The year 2016 was big for CJR: We welcomed a new editor and publisher, launched a new partnership with Columbia’s Tow Center, and experienced record traffic for CJR.org. We also published some notable content, such as our interview with Edward Snowden, an oral history of the 2016 campaign in collaboration with Guardian US, and our Delacorte study on news brands. If you want a good excuse to get away from your family during the holidays, feel free to revisit our 10 most read stories of the year. Here’s the countdown:
A cartoonist named Rick Friday had been publishing cartoons in rural-Iowa newspaper Farm News for 21 years before his tenure was ended by a cartoon targeting Big Ag. A client affiliated with one of the companies mentioned in the cartoon pulled its advertising from the paper, and the publication dropped Friday. Former Delacorte fellow Jack Murtha looks at the history of cartoonist controversies as well as the reason why they draw so much scrutiny and anger.
World Federation of Science Journalists President Curtis Brainard discusses how “journalists treat every female scientist they profile as an archetype of perseverance.” Brainard explains the seven-part test reporters can use when writing about female scientists to avoid “gratuitous gender profiles.” To pass the test, the story cannot mention the fact that she’s a woman, her child-care arrangements, her husband’s job, and other gender-oriented facts. (By the way, this is an archived story from way back in 2013; we have Buzzfeed to thank for giving it another run.)
Nic Dawes, who heads media at Human Rights Watch in New York, warns journalists that things are about to change under Trump’s administration. Dawes encourages journalists to get acquainted with tools they will need to fight for access in an autocracy. He warns that Trump will act on his vow to review America’s libel law framework, and get rid of presidential access as we know it. In response, journalists must “band together around positive principles—independence, accountability, ethical standards, and the defence of your rights, which must be fought for.”
Months before the election, Freedom of the Press Foundation executive director Trevor Timm pointed out a flaw in the media’s coverage of Hillary Clinton’s emails. Despite having been accused of lying to the press and over-classifying information, news outlets regarded the CIA as a “neutral, all-seeing arbiter when it comes to secrecy.” Timm urges the media to “stop treating the contents of the email like they are huge national security secrets that imperiled the nation just because US intelligence agencies said so.”
The results of the 2016 election caused journalists to do some soul searching. Two-time Pulitzer Prize winning Washington Post reporter Dana Priest offered reporters eight steps to take before Trump enters the White House, including joining forces to put together news tips. She also advises newsrooms to donate to legal defense organizations that will act when Trump attempts to squash press access.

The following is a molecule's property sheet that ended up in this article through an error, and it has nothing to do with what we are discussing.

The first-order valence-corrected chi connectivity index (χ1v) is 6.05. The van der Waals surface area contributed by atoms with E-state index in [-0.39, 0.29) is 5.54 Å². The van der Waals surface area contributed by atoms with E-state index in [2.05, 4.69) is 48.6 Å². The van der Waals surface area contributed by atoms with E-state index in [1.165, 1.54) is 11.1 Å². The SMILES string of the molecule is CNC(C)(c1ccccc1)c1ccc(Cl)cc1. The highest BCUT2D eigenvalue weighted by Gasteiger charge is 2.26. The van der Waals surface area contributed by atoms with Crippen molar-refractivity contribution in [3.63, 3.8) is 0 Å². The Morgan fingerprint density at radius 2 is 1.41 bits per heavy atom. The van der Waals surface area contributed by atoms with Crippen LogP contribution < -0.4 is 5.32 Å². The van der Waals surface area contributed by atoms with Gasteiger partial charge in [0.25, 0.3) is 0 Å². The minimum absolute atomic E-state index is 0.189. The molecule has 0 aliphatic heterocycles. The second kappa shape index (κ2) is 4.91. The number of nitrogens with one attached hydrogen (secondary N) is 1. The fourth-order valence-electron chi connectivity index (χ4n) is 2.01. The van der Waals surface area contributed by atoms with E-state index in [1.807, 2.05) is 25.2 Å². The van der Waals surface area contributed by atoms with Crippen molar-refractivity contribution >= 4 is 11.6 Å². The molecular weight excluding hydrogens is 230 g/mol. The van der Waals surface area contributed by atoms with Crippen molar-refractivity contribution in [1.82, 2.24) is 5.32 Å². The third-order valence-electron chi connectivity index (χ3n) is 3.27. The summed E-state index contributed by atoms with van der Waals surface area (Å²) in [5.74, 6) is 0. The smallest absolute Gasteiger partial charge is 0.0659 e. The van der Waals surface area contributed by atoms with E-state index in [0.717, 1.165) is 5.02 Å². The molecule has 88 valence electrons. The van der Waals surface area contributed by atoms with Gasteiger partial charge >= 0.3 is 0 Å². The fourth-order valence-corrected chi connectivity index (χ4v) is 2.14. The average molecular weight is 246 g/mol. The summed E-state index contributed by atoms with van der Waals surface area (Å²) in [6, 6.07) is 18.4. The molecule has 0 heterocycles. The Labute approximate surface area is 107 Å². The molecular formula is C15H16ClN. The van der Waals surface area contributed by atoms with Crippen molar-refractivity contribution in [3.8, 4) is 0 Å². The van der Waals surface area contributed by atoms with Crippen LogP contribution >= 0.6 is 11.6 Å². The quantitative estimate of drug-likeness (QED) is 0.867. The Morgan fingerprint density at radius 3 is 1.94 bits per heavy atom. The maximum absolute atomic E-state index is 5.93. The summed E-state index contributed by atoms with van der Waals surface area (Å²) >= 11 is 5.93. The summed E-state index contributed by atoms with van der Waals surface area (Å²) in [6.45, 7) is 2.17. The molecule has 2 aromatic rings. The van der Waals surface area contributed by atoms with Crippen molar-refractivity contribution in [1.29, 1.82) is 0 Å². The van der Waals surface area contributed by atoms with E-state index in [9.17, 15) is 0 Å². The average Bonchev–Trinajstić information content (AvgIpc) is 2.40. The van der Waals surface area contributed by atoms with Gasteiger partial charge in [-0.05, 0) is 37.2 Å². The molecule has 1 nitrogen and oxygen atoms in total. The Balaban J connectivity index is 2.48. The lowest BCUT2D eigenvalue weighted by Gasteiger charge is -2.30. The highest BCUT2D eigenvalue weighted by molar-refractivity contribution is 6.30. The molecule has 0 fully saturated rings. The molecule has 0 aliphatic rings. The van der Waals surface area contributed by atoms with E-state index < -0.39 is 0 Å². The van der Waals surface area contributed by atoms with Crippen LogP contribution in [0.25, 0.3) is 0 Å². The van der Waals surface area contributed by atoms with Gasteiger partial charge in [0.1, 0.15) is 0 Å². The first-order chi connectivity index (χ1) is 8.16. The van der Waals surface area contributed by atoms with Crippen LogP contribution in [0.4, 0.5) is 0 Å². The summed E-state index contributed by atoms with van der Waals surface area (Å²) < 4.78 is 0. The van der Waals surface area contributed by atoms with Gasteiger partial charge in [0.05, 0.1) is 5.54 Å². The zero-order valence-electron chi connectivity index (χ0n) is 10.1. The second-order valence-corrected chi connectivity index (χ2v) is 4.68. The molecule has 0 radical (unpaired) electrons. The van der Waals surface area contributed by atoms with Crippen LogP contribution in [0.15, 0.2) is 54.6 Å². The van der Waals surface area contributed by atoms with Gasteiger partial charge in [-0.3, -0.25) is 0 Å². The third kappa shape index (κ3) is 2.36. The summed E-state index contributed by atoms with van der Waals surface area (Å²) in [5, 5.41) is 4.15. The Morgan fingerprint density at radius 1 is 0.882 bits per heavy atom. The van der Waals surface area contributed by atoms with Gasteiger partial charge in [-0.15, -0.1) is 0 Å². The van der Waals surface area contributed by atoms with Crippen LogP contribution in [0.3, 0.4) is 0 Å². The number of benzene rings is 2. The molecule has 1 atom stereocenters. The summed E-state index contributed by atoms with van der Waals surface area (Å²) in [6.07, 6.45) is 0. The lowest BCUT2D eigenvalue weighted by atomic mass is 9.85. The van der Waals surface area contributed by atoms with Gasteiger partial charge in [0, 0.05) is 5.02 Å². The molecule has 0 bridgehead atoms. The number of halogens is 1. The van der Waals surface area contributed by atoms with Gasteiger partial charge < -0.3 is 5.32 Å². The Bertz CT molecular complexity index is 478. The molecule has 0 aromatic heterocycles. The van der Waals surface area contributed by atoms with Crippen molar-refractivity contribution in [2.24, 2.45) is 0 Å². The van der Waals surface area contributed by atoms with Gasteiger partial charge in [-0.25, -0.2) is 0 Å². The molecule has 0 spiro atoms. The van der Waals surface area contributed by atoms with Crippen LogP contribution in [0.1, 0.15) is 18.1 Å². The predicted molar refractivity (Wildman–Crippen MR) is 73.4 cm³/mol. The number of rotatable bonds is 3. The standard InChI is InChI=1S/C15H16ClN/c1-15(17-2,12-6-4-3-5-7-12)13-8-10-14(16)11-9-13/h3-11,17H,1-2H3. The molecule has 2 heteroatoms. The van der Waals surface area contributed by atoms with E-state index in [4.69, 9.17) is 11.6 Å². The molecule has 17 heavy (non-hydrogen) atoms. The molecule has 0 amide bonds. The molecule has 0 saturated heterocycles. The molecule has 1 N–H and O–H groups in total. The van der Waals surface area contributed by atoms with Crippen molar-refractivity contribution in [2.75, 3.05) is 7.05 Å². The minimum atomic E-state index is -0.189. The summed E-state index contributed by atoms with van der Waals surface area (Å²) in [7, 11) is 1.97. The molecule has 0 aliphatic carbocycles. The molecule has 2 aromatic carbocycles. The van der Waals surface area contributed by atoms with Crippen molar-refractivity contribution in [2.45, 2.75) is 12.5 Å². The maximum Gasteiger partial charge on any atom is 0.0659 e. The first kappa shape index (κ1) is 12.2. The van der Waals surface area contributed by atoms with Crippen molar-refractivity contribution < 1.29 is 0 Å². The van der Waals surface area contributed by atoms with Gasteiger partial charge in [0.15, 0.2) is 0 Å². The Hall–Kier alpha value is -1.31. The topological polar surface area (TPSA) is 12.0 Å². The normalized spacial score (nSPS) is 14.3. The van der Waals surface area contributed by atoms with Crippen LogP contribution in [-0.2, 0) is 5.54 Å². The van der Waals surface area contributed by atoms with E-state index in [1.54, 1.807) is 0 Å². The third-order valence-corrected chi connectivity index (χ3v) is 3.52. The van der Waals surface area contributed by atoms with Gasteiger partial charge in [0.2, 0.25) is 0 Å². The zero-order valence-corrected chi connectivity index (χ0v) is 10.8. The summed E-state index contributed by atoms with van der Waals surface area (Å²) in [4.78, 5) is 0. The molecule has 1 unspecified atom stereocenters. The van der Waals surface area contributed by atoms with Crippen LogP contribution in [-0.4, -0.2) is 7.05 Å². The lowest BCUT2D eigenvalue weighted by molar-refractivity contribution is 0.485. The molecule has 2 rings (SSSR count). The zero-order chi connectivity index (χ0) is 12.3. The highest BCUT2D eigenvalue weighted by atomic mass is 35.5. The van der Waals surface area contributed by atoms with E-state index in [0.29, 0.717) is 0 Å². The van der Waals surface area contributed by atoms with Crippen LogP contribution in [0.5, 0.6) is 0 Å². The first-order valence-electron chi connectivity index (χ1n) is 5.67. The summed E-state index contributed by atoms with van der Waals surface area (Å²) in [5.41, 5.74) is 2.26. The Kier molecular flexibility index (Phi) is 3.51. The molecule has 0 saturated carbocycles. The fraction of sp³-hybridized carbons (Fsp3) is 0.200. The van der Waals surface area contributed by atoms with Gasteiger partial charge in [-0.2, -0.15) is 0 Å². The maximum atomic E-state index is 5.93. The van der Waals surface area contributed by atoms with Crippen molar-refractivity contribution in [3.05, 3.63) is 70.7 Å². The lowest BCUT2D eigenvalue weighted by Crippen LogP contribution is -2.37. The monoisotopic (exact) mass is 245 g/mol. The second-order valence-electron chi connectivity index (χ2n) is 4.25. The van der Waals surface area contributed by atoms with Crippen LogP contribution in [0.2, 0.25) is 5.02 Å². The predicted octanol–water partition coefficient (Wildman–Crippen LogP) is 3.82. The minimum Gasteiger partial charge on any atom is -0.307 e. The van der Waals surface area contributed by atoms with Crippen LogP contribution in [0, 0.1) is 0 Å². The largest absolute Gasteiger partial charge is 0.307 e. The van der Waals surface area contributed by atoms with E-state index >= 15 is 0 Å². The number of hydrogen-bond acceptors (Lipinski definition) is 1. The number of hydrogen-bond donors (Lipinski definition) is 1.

In June, The New York Times Co. CEO Mark Thompson took a strong stance, announcing plans to prevent users with ad blockers from accessing its website. A week after, CJR columnist Timm wrote a column for CJR highlighting the fact that the Times was one of several major news outlets that gave users harmful malware through its ad networks. Additionally, Timm explains that advertisers often track users of news outlets. A Princeton study found that news sites were more likely to feature trackers than porn sites.
As news outlets began aggressively calling Trump out for falsehoods, we published a piece about journalists shedding detachment and objectivity. David Mindich, a professor of media studies at Saint Michael’s College in Vermont, references Edward R. Murrow’s famous report condemning Sen. Joseph R. McCarthy’s fearmongering. Mindich argues that because Trump’s views continued to fall outside acceptable societal norms, journalists were free to push explicitly against him just as the CBS broadcaster had done against McCarthy in 1954.
Journalists who worked with Vice revealed to CJR that the edgy publication has not exactly coddled its freelancers. Our late-August report revealed works were published without payment, promises of assignments were later rescinded, and questions about compensation were dodged. The report was written by freelancer Yardena Schwartz, who had a similar experience with Vice. After the report was published, the publication sent a memo to its global editorial staff detailing a series of steps to improve working relationships with freelance journalists.
The world lost David Bowie within the first two weeks of 2016 (which, in hindsight, may have been a harbinger for other horrible events of the year). Bill Wyman, former arts editor of NPR and Salon.com, wrote a piece pointing out that many obituaries glossed over the rockstar’s sexuality. He disclosed his same-sex attractions several times throughout his life despite having public relationships with women such as supermodel Iman. Wyman points out that Bowie came out at a time when homosexual acts were still criminalized in Britain.
Our most-read piece of 2016 was a lightly edited version of a speech given by Emily Bell, director of the Tow Center for Digital Journalism at Columbia University. She notes social media now controls the distribution of news, and news publishers have decided to work with the machine—not against it. Bell explains that tech companies did not create the technology with the goal of owning news and are “alarmed that this is the outcome of their engineering success.” Bell ends the piece arguing that “to be sustainable, news and journalism companies will need to radically alter their cost base.”